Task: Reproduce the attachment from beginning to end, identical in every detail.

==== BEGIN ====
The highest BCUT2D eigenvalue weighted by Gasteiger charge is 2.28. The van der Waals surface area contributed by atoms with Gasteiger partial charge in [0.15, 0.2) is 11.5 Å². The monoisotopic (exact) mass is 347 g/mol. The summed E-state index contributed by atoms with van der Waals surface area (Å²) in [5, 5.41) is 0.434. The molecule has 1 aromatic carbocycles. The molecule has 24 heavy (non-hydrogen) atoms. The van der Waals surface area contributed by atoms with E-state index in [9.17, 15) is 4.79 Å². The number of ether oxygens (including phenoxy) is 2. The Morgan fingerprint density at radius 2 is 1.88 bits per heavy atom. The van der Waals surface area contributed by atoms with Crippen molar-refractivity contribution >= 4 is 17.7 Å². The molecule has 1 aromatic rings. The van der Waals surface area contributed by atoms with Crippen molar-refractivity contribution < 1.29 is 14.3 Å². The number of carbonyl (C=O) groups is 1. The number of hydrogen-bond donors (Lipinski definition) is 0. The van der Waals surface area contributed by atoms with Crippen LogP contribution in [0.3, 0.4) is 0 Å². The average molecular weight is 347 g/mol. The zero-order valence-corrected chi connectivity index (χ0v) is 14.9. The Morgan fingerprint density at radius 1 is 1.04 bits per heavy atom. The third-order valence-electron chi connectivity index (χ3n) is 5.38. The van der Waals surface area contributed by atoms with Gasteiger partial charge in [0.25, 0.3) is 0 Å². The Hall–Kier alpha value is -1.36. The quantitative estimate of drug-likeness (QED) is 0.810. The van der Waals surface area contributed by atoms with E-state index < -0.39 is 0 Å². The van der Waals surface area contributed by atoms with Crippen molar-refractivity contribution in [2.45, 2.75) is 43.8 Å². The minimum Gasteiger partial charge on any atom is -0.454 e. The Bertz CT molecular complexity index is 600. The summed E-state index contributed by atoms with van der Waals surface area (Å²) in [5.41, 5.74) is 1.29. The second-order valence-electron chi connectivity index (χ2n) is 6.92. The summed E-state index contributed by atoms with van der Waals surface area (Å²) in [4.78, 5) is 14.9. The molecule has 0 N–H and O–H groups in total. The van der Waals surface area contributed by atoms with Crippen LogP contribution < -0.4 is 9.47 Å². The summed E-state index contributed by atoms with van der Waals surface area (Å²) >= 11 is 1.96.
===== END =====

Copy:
The highest BCUT2D eigenvalue weighted by Gasteiger charge is 2.28. The van der Waals surface area contributed by atoms with Gasteiger partial charge in [0.15, 0.2) is 11.5 Å². The monoisotopic (exact) mass is 347 g/mol. The summed E-state index contributed by atoms with van der Waals surface area (Å²) in [5, 5.41) is 0.434. The molecule has 1 aromatic carbocycles. The molecule has 24 heavy (non-hydrogen) atoms. The van der Waals surface area contributed by atoms with E-state index in [9.17, 15) is 4.79 Å². The number of ether oxygens (including phenoxy) is 2. The Morgan fingerprint density at radius 2 is 1.88 bits per heavy atom. The van der Waals surface area contributed by atoms with Crippen molar-refractivity contribution >= 4 is 17.7 Å². The molecule has 1 aromatic rings. The van der Waals surface area contributed by atoms with Crippen molar-refractivity contribution < 1.29 is 14.3 Å². The number of carbonyl (C=O) groups is 1. The number of hydrogen-bond donors (Lipinski definition) is 0. The van der Waals surface area contributed by atoms with Crippen LogP contribution in [0.3, 0.4) is 0 Å². The average molecular weight is 347 g/mol. The zero-order valence-corrected chi connectivity index (χ0v) is 14.9. The Morgan fingerprint density at radius 1 is 1.04 bits per heavy atom. The third-order valence-electron chi connectivity index (χ3n) is 5.38. The van der Waals surface area contributed by atoms with Gasteiger partial charge in [0.25, 0.3) is 0 Å². The Hall–Kier alpha value is -1.36. The quantitative estimate of drug-likeness (QED) is 0.810. The van der Waals surface area contributed by atoms with E-state index < -0.39 is 0 Å². The van der Waals surface area contributed by atoms with Crippen molar-refractivity contribution in [2.45, 2.75) is 43.8 Å². The minimum Gasteiger partial charge on any atom is -0.454 e. The Bertz CT molecular complexity index is 600. The summed E-state index contributed by atoms with van der Waals surface area (Å²) in [5.41, 5.74) is 1.29. The second-order valence-electron chi connectivity index (χ2n) is 6.92. The summed E-state index contributed by atoms with van der Waals surface area (Å²) in [4.78, 5) is 14.9. The molecule has 0 N–H and O–H groups in total. The van der Waals surface area contributed by atoms with Crippen LogP contribution < -0.4 is 9.47 Å². The summed E-state index contributed by atoms with van der Waals surface area (Å²) >= 11 is 1.96.